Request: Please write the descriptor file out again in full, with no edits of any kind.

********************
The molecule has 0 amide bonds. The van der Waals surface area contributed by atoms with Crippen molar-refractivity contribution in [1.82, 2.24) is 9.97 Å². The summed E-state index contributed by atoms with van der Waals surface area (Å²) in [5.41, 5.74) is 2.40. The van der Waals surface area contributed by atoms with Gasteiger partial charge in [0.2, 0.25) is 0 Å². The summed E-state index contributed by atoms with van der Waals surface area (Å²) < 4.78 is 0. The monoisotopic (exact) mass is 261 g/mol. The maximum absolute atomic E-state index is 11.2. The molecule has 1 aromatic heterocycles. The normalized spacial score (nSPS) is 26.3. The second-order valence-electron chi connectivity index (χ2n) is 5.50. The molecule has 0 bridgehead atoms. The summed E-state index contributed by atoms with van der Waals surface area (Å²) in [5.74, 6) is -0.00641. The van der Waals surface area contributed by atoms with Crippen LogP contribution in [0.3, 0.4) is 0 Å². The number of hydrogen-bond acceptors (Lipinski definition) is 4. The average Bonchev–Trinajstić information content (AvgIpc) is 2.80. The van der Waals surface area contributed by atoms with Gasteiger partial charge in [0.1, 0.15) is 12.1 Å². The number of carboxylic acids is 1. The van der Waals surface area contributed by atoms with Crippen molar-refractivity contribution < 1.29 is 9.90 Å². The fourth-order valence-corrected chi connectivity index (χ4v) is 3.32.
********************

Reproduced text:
The molecule has 0 amide bonds. The van der Waals surface area contributed by atoms with Crippen molar-refractivity contribution in [1.82, 2.24) is 9.97 Å². The summed E-state index contributed by atoms with van der Waals surface area (Å²) in [5.41, 5.74) is 2.40. The van der Waals surface area contributed by atoms with Gasteiger partial charge in [0.2, 0.25) is 0 Å². The summed E-state index contributed by atoms with van der Waals surface area (Å²) < 4.78 is 0. The monoisotopic (exact) mass is 261 g/mol. The maximum absolute atomic E-state index is 11.2. The molecule has 1 aromatic heterocycles. The normalized spacial score (nSPS) is 26.3. The second-order valence-electron chi connectivity index (χ2n) is 5.50. The molecule has 0 bridgehead atoms. The summed E-state index contributed by atoms with van der Waals surface area (Å²) in [5.74, 6) is -0.00641. The van der Waals surface area contributed by atoms with Crippen LogP contribution in [0.3, 0.4) is 0 Å². The number of hydrogen-bond acceptors (Lipinski definition) is 4. The average Bonchev–Trinajstić information content (AvgIpc) is 2.80. The van der Waals surface area contributed by atoms with Gasteiger partial charge in [0.1, 0.15) is 12.1 Å². The number of carboxylic acids is 1. The van der Waals surface area contributed by atoms with Crippen molar-refractivity contribution < 1.29 is 9.90 Å². The fourth-order valence-corrected chi connectivity index (χ4v) is 3.32.